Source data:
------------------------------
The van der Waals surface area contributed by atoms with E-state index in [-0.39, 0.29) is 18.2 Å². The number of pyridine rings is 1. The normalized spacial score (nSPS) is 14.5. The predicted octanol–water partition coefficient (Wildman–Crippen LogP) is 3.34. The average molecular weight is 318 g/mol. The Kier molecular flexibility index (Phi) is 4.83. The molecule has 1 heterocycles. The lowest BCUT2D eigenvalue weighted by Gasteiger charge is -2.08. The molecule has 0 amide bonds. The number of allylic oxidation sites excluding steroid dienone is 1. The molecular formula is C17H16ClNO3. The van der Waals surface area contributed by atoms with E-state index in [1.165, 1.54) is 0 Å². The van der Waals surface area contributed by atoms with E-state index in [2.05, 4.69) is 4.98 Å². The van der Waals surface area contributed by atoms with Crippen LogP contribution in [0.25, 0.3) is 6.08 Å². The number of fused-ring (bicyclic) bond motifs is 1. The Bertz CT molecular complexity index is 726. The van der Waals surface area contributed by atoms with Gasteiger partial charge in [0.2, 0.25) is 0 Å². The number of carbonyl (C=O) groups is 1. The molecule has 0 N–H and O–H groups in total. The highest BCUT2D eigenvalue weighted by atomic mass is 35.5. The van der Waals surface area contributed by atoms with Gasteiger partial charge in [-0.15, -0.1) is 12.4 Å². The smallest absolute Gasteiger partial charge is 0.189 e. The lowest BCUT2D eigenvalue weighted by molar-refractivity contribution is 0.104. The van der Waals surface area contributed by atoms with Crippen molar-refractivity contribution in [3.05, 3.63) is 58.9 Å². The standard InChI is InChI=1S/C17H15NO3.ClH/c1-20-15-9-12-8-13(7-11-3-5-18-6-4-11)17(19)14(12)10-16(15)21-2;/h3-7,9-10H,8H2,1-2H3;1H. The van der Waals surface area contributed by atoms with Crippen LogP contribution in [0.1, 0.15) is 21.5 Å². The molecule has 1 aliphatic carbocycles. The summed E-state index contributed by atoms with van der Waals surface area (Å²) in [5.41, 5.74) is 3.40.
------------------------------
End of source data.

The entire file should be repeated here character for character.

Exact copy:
The van der Waals surface area contributed by atoms with E-state index in [-0.39, 0.29) is 18.2 Å². The number of pyridine rings is 1. The normalized spacial score (nSPS) is 14.5. The predicted octanol–water partition coefficient (Wildman–Crippen LogP) is 3.34. The average molecular weight is 318 g/mol. The Kier molecular flexibility index (Phi) is 4.83. The molecule has 1 heterocycles. The lowest BCUT2D eigenvalue weighted by Gasteiger charge is -2.08. The molecule has 0 amide bonds. The number of allylic oxidation sites excluding steroid dienone is 1. The molecular formula is C17H16ClNO3. The van der Waals surface area contributed by atoms with E-state index in [1.165, 1.54) is 0 Å². The van der Waals surface area contributed by atoms with E-state index in [2.05, 4.69) is 4.98 Å². The van der Waals surface area contributed by atoms with Crippen LogP contribution in [0.25, 0.3) is 6.08 Å². The number of fused-ring (bicyclic) bond motifs is 1. The Bertz CT molecular complexity index is 726. The van der Waals surface area contributed by atoms with Gasteiger partial charge in [0.2, 0.25) is 0 Å². The number of carbonyl (C=O) groups is 1. The molecule has 0 N–H and O–H groups in total. The highest BCUT2D eigenvalue weighted by atomic mass is 35.5. The van der Waals surface area contributed by atoms with Gasteiger partial charge in [-0.15, -0.1) is 12.4 Å². The smallest absolute Gasteiger partial charge is 0.189 e. The lowest BCUT2D eigenvalue weighted by molar-refractivity contribution is 0.104. The van der Waals surface area contributed by atoms with Crippen molar-refractivity contribution in [3.05, 3.63) is 58.9 Å². The standard InChI is InChI=1S/C17H15NO3.ClH/c1-20-15-9-12-8-13(7-11-3-5-18-6-4-11)17(19)14(12)10-16(15)21-2;/h3-7,9-10H,8H2,1-2H3;1H. The van der Waals surface area contributed by atoms with Crippen LogP contribution in [0.1, 0.15) is 21.5 Å². The molecule has 1 aliphatic carbocycles. The summed E-state index contributed by atoms with van der Waals surface area (Å²) in [5.41, 5.74) is 3.40.